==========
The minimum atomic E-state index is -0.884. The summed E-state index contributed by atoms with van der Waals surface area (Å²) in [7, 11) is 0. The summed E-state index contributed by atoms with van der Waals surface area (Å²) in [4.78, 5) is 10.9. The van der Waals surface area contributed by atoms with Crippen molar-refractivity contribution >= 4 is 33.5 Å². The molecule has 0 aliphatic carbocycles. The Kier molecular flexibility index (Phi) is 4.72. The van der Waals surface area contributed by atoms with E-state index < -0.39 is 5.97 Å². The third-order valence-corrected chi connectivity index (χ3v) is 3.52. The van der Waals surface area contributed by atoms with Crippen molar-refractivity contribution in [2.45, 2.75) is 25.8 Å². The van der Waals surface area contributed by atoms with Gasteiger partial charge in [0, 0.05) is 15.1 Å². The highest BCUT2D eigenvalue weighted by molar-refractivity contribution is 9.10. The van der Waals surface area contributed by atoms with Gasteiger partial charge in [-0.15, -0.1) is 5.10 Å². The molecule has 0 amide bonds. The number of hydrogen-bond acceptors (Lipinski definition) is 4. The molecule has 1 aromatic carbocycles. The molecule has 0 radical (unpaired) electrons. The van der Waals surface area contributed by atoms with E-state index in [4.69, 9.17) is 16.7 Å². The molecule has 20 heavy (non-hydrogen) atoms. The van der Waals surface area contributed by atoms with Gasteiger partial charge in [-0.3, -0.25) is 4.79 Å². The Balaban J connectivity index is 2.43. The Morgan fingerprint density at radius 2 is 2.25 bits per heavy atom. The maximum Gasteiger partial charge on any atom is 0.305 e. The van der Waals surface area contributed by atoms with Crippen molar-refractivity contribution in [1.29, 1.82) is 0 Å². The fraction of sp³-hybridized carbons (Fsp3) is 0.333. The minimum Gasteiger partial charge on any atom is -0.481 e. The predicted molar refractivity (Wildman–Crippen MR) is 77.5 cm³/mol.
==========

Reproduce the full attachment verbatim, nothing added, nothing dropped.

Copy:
The minimum atomic E-state index is -0.884. The summed E-state index contributed by atoms with van der Waals surface area (Å²) in [7, 11) is 0. The summed E-state index contributed by atoms with van der Waals surface area (Å²) in [4.78, 5) is 10.9. The van der Waals surface area contributed by atoms with Crippen molar-refractivity contribution >= 4 is 33.5 Å². The molecule has 0 aliphatic carbocycles. The Kier molecular flexibility index (Phi) is 4.72. The van der Waals surface area contributed by atoms with E-state index < -0.39 is 5.97 Å². The third-order valence-corrected chi connectivity index (χ3v) is 3.52. The van der Waals surface area contributed by atoms with Crippen molar-refractivity contribution in [2.45, 2.75) is 25.8 Å². The van der Waals surface area contributed by atoms with Gasteiger partial charge in [0, 0.05) is 15.1 Å². The highest BCUT2D eigenvalue weighted by molar-refractivity contribution is 9.10. The van der Waals surface area contributed by atoms with Gasteiger partial charge in [-0.15, -0.1) is 5.10 Å². The molecule has 0 amide bonds. The number of hydrogen-bond acceptors (Lipinski definition) is 4. The molecule has 1 aromatic carbocycles. The molecule has 0 radical (unpaired) electrons. The van der Waals surface area contributed by atoms with E-state index in [4.69, 9.17) is 16.7 Å². The molecule has 20 heavy (non-hydrogen) atoms. The van der Waals surface area contributed by atoms with Gasteiger partial charge in [-0.3, -0.25) is 4.79 Å². The Balaban J connectivity index is 2.43. The Morgan fingerprint density at radius 2 is 2.25 bits per heavy atom. The maximum Gasteiger partial charge on any atom is 0.305 e. The van der Waals surface area contributed by atoms with Crippen molar-refractivity contribution in [1.29, 1.82) is 0 Å². The fraction of sp³-hybridized carbons (Fsp3) is 0.333. The minimum Gasteiger partial charge on any atom is -0.481 e. The predicted molar refractivity (Wildman–Crippen MR) is 77.5 cm³/mol.